This basic rhetorical strategy runs through all of these fields: First, discover the biases humans have as a result of our genetic makeup, our neurological development, our cultural environment or our evolutionary history. Second, use this improved knowledge of ourselves and who we are to take better control of our lives so that we can live the way we want to. (Seems like a pragmatic, liberal strategy to me.)
Wolfe summarizes their view as “culture is merely a byproduct of evolution,” which may be accurate except for the “merely.” What does it mean to say something is merely the product of evolution? Does this somehow cheapen culture because evolution is, what, really simple and obvious? Of course, humans are not exempt from evolution, and culture coevolved along with humanity. It doesn’t cheapen culture, make it any less complex or flexible, or any more “deterministic” or all-powerful, to say it’s “merely” a product of evolution. And even the most hard-nosed evolutionists argue that an evolutionary view of culture does not lead to “determinism.” (For a fun read on the subject: see Dan Dennett’s Freedom Evolves. If you only know him from his recent book on religion, his earlier stuff is much more interesting—and I say that as someone who mostly agrees with him about religion.)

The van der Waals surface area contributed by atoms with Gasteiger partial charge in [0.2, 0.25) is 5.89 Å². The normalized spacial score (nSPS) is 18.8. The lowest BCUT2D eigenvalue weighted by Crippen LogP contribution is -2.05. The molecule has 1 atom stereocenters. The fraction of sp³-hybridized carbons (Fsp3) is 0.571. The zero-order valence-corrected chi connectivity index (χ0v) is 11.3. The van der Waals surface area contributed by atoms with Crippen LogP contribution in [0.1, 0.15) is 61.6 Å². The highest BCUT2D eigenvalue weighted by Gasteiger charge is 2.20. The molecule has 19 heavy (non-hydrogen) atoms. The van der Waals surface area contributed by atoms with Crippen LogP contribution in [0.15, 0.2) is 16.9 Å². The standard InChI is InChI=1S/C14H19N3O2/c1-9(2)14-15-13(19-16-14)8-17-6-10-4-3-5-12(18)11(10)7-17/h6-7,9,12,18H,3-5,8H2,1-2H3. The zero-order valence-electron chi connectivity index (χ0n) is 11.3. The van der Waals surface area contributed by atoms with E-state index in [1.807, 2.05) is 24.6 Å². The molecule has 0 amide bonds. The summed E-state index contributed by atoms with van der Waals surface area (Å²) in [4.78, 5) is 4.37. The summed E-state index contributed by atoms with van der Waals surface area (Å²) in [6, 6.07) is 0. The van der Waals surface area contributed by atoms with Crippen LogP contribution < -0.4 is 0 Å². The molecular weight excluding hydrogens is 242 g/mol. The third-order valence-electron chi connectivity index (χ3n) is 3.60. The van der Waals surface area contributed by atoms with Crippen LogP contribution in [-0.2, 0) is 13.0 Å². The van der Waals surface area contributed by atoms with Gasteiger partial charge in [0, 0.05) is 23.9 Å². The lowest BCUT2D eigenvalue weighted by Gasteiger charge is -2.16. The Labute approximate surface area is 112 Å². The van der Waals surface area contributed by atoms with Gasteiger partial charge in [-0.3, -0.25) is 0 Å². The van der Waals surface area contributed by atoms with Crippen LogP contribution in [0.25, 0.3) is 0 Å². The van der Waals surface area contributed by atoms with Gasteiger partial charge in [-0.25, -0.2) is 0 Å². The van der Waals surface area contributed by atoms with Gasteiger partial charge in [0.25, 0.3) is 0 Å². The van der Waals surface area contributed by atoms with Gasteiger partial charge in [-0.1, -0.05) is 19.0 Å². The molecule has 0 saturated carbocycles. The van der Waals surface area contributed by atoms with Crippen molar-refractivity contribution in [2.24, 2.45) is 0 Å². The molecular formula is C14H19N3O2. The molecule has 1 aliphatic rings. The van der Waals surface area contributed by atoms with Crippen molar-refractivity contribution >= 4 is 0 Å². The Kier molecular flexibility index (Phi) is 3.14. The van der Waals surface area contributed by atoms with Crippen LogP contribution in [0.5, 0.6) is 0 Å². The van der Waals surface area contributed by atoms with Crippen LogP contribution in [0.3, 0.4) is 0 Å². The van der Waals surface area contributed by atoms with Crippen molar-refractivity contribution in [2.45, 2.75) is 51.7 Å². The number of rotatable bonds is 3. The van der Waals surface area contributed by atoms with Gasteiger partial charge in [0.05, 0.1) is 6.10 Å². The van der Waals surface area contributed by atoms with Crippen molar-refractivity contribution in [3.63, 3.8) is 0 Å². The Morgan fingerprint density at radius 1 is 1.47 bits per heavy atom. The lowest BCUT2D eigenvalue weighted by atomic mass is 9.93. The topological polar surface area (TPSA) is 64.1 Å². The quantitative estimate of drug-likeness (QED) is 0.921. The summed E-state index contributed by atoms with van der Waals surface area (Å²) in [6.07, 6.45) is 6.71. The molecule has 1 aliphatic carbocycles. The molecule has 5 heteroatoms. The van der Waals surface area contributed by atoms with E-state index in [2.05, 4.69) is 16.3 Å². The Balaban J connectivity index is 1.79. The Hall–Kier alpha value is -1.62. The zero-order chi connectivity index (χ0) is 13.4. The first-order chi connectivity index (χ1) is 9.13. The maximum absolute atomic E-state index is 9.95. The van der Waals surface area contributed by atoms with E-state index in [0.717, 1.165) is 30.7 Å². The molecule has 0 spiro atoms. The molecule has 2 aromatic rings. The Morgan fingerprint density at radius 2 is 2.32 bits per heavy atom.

One response to my complaint here seems pretty obvious: he’s not talking so much about accurately representing everything scholars in these fields say internally, but about the public impact of their work. Anytime researchers make a discovery about the connection between our genes or evolutionary history and some particular behavior, character trait or illness, the public impact is for people to think, “Great, just one less thing we have control over.” This is, I agree, a big, big problem.